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The Cigarette Century: The Rise, Fall, and Deadly Persistence of the Product that Defined America. Allan M Brandt. Basic Books, $36, pp 600. ISBN 0 465 07047 7. Rating: ** .
A history of the last 100 years of cigarette use fails to consvey the scale of plague we have unleashed on ourselves, finds Stan Shatenstein
The images are iconic. The Hindenberg zeppelin ablaze at its New Jersey moorings. A Spanish loyalist shot dead under the unforgiving lens of Robert Capra. A naked, napalmed Vietnamese girl running towards the camera. Jack Ruby jumping into the path of John Kennedy's assassin, Lee Harvey Oswald. United Flight 175, its gleaming wings slashing into World Trade Center tower 2 as tower 1 stands nearby, mortally weakened. Human forms dropping from the towers' heights like dark, crippled birds before our disbelieving eyes.
But we do believe. We understand, if but dimly. From still photos, motion pictures, and video captures, death compels us, frightens us, convinces us. We wish to look away, but that desire is submerged by succeeding waves of fascination—morbid, human, ever present.
So when an author tries to explain the avoidable loss of 100 million lives over only a century, what are we to make of this plague we have brought on ourselves? When he insists that the figure will rise 10-fold in the current century, what sense do we make of the devastation? Do we see bulldozers ploughing limp bodies into the soil of liberated concentration camps? The endless skull and bones mountains of Pol Pot's Khmer Rouge? Lines of machete wielding Hutus hacking their Tutsi neighbours to pieces? No—and ineffably sadly, we sense but dimly the waste brought by smoking and can scarcely imagine its scale.
Allan Brandt, a Harvard University professor of medical and scientific history, has assigned himself the unenviable task of summarising the evolution of the cigarette in American life and predicting the future of the “little white slaver.” He has made a commendable effort on a topic that is as vast as it is vexing, yet ends up with ash on his shirt at times.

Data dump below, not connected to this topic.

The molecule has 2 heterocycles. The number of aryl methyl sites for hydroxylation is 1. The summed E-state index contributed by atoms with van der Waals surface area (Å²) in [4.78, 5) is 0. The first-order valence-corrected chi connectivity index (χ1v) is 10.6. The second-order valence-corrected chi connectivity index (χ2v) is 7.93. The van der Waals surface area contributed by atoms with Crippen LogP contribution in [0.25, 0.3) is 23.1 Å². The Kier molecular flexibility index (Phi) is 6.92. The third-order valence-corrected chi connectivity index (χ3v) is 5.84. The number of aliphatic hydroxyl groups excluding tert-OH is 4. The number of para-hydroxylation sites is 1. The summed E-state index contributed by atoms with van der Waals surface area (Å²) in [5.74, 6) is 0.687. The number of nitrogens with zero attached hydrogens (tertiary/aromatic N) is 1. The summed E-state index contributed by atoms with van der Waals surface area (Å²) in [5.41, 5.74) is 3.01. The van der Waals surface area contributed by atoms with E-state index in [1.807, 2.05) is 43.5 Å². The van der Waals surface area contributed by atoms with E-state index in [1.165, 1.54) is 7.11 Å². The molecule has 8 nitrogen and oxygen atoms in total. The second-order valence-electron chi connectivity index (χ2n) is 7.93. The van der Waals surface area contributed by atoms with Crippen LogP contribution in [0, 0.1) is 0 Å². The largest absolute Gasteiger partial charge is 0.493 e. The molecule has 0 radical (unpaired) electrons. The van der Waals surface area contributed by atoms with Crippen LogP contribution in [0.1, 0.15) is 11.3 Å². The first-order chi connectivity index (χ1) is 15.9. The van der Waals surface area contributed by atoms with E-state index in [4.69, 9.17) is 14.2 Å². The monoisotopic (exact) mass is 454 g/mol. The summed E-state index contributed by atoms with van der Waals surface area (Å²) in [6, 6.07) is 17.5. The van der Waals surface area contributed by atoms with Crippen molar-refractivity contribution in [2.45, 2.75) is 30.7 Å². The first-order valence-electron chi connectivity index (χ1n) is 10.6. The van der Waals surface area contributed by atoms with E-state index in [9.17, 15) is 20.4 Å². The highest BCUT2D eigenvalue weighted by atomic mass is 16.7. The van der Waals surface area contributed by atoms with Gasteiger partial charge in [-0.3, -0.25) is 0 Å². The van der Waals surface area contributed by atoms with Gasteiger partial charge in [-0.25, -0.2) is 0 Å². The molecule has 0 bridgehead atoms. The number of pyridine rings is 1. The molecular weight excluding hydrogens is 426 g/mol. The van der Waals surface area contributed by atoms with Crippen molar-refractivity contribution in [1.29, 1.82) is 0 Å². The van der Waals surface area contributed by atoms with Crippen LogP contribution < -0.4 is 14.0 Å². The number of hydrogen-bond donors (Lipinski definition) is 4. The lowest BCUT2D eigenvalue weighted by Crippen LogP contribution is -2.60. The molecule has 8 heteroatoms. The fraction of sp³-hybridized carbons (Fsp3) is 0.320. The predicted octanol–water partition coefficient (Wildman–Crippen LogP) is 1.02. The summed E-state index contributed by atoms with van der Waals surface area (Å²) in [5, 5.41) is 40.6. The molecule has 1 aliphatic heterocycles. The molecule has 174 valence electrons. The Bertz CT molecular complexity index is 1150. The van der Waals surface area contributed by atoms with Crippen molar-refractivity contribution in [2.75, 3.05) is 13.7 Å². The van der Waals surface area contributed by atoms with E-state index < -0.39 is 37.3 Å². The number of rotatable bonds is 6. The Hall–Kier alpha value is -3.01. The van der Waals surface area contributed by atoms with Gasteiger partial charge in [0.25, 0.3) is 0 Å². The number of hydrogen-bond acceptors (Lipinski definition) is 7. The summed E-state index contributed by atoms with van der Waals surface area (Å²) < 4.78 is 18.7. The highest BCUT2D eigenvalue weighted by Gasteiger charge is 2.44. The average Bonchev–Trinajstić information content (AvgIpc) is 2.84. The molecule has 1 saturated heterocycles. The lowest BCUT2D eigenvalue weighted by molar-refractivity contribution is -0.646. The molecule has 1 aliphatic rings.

Brandt relies on the accretion of detail to suggest the scope of the nicotine cartel's limitless corporate fraud. He details tobacco's central role in the development of the early American colonies; the critical 1881 invention of the Bonsacker cigarette rolling machine; James “Buck” Duke's monopolistic expansion of the industry; the first world war's popularisation of smoking; and Edward Bernays' “Torches of Freedom” staged event in the 1920s, where a group of models posing as women's rights activists lit up their Lucky Strike cigarettes for photographers during the New York city parade, a stunt that helped end the taboo of women smoking in public. Brandt also wades through decades of research into smoking and disease, which was matched by industry attempts, under the mantra “doubt is our product,” to deceive courts and the public about the risks of tobacco use and secondhand smoke.
Brandt acknowledges a great debt to Richard Kluger's 1996 classic Ashes to Ashes, which documented those topics well. Brandt also effusively thanks his colleague Robert Proctor, author of the provocative 1999 work The Nazi War on Cancer; yet The Cigarette Century elides all discussion of the Third Reich's smoking studies, and the Argentine pioneer Angel Honorio Roffo receives but fleeting mention. And although Brandt offers astute insights on some subjects—particularly the conflation of cigarette marketing and women's liberation—he leaves out others entirely.